Bob and Tim were at a retail store and were preparing to do a routine service call on a 5-ton heat pump. It was a fall day with a temperature of about 50°F when they turned the heat pump on. After doing a visual inspection at the air handler, they moved to the roof to give the outdoor unit a visual inspection.
If you’re in the home performance industry, you know how essential your equipment is to your job. One small mistake can result in incorrect air tightness readings. To help home energy raters receive consistent test measurements, here are three tips to ensure your air tightness tests are accurate every time.
Bob and Tim were called to a heat pump problem where the homeowner said the unit was icing up in her basement. When they arrived, the housewife met them at the door and took them down to the basement and said, “This is not normal. I have never seen ice down here on these lines before.”
In this troubleshooting situation you are dealing with equipment that has only been in operation for two months. And during that time frame, the customer has complained that at times the box temperature is higher than it should be, but the unit then seems to recover and freeze OK.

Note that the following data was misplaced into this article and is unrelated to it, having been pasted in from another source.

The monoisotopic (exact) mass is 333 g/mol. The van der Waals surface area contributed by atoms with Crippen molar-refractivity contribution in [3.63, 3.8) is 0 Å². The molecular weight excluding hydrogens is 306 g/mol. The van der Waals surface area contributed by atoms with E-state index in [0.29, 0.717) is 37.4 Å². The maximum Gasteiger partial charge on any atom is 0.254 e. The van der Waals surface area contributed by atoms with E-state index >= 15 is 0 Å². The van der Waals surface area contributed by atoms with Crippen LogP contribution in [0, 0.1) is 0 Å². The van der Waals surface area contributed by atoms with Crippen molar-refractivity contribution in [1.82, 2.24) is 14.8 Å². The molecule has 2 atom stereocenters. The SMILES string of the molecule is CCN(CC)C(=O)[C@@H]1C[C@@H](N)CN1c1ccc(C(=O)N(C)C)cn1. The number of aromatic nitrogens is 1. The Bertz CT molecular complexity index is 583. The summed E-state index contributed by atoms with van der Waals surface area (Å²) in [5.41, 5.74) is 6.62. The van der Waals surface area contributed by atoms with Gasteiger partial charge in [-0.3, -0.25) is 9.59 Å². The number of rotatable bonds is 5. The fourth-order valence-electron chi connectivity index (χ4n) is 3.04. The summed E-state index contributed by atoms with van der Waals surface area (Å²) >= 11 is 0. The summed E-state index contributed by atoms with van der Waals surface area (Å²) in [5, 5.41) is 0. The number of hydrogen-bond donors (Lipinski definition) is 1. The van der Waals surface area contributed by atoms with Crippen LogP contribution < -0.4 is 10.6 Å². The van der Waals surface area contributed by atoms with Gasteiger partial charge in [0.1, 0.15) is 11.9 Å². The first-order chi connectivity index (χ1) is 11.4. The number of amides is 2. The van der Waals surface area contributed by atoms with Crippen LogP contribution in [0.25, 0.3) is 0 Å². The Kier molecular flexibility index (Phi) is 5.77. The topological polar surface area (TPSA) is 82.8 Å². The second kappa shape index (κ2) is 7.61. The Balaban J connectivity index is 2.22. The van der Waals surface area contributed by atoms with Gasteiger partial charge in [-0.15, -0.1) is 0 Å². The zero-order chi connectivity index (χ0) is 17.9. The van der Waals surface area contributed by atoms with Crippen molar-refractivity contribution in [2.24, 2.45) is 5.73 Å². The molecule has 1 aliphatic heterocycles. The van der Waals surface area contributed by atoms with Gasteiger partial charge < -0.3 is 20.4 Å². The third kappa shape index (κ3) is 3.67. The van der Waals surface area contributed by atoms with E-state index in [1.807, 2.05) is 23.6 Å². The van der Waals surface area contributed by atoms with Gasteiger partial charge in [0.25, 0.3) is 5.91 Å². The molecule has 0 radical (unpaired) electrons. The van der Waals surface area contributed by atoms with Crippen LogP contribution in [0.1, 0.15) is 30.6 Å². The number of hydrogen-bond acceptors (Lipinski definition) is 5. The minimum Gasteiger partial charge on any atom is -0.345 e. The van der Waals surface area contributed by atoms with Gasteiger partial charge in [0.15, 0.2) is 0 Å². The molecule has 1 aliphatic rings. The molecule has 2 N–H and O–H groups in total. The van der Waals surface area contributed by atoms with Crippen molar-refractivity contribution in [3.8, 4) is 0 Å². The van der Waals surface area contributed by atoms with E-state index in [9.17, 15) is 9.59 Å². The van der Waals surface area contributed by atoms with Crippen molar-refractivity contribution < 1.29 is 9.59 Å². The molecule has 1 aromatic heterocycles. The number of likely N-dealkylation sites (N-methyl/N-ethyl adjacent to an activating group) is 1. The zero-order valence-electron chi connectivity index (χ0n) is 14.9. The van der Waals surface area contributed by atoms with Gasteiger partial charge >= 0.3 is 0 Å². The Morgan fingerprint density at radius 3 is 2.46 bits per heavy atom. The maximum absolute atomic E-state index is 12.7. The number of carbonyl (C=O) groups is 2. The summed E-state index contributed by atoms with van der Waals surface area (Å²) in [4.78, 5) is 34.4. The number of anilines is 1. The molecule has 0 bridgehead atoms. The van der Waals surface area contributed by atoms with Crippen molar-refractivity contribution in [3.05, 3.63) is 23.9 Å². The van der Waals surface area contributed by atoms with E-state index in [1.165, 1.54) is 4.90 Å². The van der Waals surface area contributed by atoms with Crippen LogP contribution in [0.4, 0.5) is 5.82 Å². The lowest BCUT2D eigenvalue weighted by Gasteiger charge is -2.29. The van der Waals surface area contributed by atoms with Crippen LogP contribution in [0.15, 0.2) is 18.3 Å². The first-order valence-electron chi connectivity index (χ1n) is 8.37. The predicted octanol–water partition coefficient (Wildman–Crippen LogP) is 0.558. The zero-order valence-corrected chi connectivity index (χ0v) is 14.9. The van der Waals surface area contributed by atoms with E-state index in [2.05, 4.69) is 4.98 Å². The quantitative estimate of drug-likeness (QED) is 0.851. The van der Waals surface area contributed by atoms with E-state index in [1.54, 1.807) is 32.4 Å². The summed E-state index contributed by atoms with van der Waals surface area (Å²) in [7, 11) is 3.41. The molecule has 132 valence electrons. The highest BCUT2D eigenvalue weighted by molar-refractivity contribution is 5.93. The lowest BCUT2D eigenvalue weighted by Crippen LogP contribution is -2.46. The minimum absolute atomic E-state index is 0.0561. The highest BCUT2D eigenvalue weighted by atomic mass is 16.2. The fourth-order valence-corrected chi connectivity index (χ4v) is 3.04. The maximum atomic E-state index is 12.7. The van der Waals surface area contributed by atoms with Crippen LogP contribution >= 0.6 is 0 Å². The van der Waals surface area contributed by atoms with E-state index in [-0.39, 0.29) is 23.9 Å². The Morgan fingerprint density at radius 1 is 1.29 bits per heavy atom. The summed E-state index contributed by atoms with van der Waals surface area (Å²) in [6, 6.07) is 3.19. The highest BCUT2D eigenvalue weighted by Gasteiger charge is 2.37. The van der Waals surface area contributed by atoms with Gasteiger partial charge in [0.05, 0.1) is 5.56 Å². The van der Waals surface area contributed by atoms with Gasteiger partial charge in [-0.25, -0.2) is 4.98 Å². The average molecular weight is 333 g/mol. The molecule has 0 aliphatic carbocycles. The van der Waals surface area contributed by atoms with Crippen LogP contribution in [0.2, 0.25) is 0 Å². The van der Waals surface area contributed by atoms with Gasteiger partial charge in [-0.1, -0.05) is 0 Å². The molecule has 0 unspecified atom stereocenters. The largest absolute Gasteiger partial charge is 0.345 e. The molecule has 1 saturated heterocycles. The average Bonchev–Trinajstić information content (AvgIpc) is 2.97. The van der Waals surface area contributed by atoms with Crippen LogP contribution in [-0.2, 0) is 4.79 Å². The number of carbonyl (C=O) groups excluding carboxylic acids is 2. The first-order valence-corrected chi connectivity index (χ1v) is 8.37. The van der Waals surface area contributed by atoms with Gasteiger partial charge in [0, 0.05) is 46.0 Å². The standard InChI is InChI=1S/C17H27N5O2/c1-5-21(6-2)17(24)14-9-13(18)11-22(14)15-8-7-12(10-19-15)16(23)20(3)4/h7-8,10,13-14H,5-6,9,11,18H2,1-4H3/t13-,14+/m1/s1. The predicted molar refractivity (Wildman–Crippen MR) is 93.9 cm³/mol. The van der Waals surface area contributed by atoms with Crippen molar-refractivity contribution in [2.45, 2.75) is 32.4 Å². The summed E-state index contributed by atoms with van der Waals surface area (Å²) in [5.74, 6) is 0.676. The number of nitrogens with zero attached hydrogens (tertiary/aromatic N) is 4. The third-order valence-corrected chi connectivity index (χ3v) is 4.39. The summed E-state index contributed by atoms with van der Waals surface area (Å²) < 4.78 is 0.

Your role in this troubleshooting situation is a follow-up to visits by other technicians who responded to this customer’s complaint about the cost of operating their heat pump in the winter. Opinions offered so far range from a possibly failing reversing valve to improper use by the customer.
Bob and Tim were on their way to the shop on a hot Friday afternoon when Bob got a call on his cell phone from his wife who said, “The air conditioner is not working and my mom and dad are coming from out of town tonight. What are we going to do?”
Recommendations to achieve reliable and uninterrupted service
August 3, 2015
Every year The Hartford Steam Boiler Inspection and Insurance Co. (HSB) investigates numerous small refrigeration unit failures. The primary reason for the majority of these failures is poor or non-existent preventive maintenance for the unit.